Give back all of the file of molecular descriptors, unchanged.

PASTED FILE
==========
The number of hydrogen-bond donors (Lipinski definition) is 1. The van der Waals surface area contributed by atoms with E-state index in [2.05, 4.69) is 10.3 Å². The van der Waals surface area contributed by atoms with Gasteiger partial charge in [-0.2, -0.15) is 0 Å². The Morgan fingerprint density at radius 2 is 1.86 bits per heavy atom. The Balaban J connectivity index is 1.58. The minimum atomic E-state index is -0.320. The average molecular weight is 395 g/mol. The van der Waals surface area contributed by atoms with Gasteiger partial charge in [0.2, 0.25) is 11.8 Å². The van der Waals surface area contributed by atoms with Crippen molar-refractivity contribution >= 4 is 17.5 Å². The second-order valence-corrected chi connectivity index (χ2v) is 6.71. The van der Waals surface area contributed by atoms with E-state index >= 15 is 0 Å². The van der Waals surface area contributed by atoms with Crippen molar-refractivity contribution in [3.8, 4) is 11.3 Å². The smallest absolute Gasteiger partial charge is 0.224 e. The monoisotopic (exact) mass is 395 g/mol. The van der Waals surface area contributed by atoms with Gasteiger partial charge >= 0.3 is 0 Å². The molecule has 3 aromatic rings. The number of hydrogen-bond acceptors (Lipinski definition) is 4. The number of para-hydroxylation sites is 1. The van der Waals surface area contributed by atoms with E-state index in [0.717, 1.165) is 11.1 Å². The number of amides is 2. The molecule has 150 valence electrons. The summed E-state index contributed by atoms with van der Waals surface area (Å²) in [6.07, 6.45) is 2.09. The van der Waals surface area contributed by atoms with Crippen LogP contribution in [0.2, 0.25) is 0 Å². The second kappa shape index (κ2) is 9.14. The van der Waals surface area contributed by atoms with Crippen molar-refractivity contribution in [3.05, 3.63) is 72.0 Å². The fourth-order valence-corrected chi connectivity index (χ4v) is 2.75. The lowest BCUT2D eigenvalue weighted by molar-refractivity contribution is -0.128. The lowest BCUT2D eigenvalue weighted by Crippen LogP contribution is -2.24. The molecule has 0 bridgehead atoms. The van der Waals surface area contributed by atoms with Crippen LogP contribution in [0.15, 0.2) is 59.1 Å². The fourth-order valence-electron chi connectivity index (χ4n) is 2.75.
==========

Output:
The number of hydrogen-bond donors (Lipinski definition) is 1. The van der Waals surface area contributed by atoms with E-state index in [2.05, 4.69) is 10.3 Å². The van der Waals surface area contributed by atoms with Gasteiger partial charge in [-0.2, -0.15) is 0 Å². The Morgan fingerprint density at radius 2 is 1.86 bits per heavy atom. The Balaban J connectivity index is 1.58. The minimum atomic E-state index is -0.320. The average molecular weight is 395 g/mol. The van der Waals surface area contributed by atoms with Gasteiger partial charge in [0.2, 0.25) is 11.8 Å². The van der Waals surface area contributed by atoms with Crippen molar-refractivity contribution >= 4 is 17.5 Å². The second-order valence-corrected chi connectivity index (χ2v) is 6.71. The van der Waals surface area contributed by atoms with E-state index >= 15 is 0 Å². The van der Waals surface area contributed by atoms with Crippen molar-refractivity contribution in [3.8, 4) is 11.3 Å². The smallest absolute Gasteiger partial charge is 0.224 e. The monoisotopic (exact) mass is 395 g/mol. The van der Waals surface area contributed by atoms with Gasteiger partial charge >= 0.3 is 0 Å². The molecule has 3 aromatic rings. The number of hydrogen-bond acceptors (Lipinski definition) is 4. The number of para-hydroxylation sites is 1. The van der Waals surface area contributed by atoms with E-state index in [0.717, 1.165) is 11.1 Å². The number of amides is 2. The molecule has 150 valence electrons. The summed E-state index contributed by atoms with van der Waals surface area (Å²) in [6.07, 6.45) is 2.09. The van der Waals surface area contributed by atoms with Crippen LogP contribution in [0.2, 0.25) is 0 Å². The second kappa shape index (κ2) is 9.14. The van der Waals surface area contributed by atoms with Crippen molar-refractivity contribution in [3.05, 3.63) is 72.0 Å². The fourth-order valence-corrected chi connectivity index (χ4v) is 2.75. The lowest BCUT2D eigenvalue weighted by molar-refractivity contribution is -0.128. The lowest BCUT2D eigenvalue weighted by Crippen LogP contribution is -2.24. The molecule has 0 bridgehead atoms. The van der Waals surface area contributed by atoms with Crippen LogP contribution in [0.15, 0.2) is 59.1 Å². The fourth-order valence-electron chi connectivity index (χ4n) is 2.75.